2. [caption width="640"] Antonio Esfandiari is no stranger to high stakes, high pressure situations.[/caption] There are a number of ways in which a poker player can be disqualified from a tournament. On Sunday, Day 2 of the PokerStars Caribbean Adventure Main Event, Antonio Esfandiari was disqualified and it had nothing to do with anything the Poker Tournament Directors Association has ever made a rule for. Esfandiari was disqualified for urinating into a bottle while at a table. You read that right. Mother nature called and rather than leave the table and head to the men's room, Esfandiari took care of business at the table. It turns out getting from the table to the men's room would have been all too painful thanks to a prop bet Esfandiari had made with Bill Perkins. To win the bet, Esfandiari had to lunge everywhere he went for 48 hours. Sunday was the second day of the bet and Esfandiari was apparently feeling the effects of lunging around the Atlantis Resort for two days straight. Before Day 2 began, Esfandiari took to Twitter to give an update on the prop bet and ended up foreshadowing the big incident of the day. Esfandiari's punishment was only for the Main Event and he is allowed to play other PCA events beginning Monday.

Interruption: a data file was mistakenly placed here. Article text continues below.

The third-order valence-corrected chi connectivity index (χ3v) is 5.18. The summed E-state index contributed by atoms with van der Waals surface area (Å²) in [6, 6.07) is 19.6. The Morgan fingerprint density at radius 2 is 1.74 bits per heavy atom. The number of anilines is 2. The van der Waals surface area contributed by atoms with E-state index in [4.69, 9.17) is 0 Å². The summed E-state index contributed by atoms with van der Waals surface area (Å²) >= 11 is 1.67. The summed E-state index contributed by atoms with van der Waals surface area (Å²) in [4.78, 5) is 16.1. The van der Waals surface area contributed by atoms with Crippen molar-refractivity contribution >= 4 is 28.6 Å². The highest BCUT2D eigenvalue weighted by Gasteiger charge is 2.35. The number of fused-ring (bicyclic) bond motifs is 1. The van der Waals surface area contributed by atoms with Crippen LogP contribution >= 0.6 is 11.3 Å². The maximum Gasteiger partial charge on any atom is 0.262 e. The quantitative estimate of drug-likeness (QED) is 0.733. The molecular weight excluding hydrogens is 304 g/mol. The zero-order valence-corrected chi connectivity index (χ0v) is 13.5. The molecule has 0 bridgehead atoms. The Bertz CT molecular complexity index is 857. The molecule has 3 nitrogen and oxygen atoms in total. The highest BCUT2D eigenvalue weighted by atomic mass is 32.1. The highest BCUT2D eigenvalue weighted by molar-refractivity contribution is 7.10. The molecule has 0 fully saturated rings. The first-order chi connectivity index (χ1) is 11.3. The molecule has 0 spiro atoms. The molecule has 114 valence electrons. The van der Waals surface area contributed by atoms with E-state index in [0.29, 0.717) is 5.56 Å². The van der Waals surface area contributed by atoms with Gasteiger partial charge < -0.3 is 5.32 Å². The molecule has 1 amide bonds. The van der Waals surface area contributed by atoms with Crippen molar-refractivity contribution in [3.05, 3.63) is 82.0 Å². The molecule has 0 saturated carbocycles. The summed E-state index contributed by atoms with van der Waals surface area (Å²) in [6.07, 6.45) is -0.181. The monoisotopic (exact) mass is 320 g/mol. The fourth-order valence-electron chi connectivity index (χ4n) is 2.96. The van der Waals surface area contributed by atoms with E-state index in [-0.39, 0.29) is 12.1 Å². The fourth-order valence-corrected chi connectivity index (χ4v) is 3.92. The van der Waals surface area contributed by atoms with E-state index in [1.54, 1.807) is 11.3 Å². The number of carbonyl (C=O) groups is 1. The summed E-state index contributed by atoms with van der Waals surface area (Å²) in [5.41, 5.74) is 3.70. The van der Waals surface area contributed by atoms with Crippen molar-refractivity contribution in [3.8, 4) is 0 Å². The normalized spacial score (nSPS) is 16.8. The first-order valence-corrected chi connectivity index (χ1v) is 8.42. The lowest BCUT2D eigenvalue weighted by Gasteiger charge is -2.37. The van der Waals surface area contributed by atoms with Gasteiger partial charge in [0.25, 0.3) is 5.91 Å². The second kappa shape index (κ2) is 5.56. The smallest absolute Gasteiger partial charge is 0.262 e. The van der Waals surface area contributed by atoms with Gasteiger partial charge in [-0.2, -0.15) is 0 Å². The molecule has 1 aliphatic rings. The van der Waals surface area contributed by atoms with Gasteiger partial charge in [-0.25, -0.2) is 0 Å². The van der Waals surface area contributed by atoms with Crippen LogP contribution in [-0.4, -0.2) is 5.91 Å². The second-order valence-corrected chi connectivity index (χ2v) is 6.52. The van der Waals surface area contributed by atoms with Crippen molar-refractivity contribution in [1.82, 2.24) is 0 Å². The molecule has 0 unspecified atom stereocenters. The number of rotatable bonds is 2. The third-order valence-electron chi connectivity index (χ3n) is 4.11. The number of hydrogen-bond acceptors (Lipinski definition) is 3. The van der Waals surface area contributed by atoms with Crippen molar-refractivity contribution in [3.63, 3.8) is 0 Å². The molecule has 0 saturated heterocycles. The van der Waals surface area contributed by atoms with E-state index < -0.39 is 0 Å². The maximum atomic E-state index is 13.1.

3. [caption width="640"] Daniel Negreanu was the biggest name in the field, but suffered an upset thanks to Jonathan Little.[/caption] When the field was announced for the WPT Champions Challenge, the bracket-style contest pitting former WPT champions against one another in a fan vote, it seemed like Daniel Negreanu was a lock to win it all. Negreanu has $6.4 million in WPT earnings, nine final tables and two titles. Couple that with his massive fanbase and Negreanu seemed to be in position to dominate the popularity contest. Locks are apparently just for doors. In what can only be described as a major upset, Negreanu, the number one seed in the Clubs region, was defeated by four seed Jonathan Little. Little did some social media campaigning to get his fans to vote for him. It paid off. Little now moves on to the Elite 8 and finds himself up against Doyle Brunson for a Final Four berth. Brunson, the 11 seed in the region, beat out two seed Hoyt Corkins to advance. Negreanu was actually the second top seed to fall. The Hearts region saw Carlos Mortensen eliminated in the second round by Erik Seidel. Only one of the four regions, the Spades region, had the top two seeds advance to the Elight 8. Top seed Gus Hansen beat out Alan Goehring to advance while second seed Antonio Esfandiari beat out good friend Phil Laak to move on. The other remaining top seed, Anthony Zinno, came out on top of Mohsin Charania to get through. He’ll now face Barry Greenstein. The three seed upset two seed JC Tran to move on. Despite being a number seven seed, Phil Ivey continues to survive and advance. Ivey made it past Michael Mizrachi. Seidel posted yet another upset, beating out Marvin Retteinmaier to earn a spot against Ivey. Clubs Region Matchup Key Stats #4. Jonathan Little: $3,695,510 - 2 titles - 4 final tables - 21 cashes #11. Doyle Brunson: $2,081,824 - 1 title - 3 final tables - 8 cashes Diamonds Region Matchup Key Stats #1. Anthony Zinno: $2,336,548 - 3 titles - 3 final tables - 15 cashes #3. Barry Greenstein: $2,427,428 - 2 titles - 5 final tables - 20 cashes Hearts Region Matchup Key Stats #7. Phil Ivey: $4,027,221 - 1 title - 10 final tables - 14 cashes #8. Erik Seidel: $2,332,000 - 1 title - 7 final tables - 22 cashes Spades Region Matchup Key Stats #1. Gus Hansen: $4,051,782 - 3 titles - 7 final tables - 9 cashes #2. Antonio Esfandiari: $2,956,243 - 2 titles - 8 final tables - 13 cashes The Elite 8 of the WPT Champions Challenge is open for voting until Tuesday at 5 pm ET. Vote here.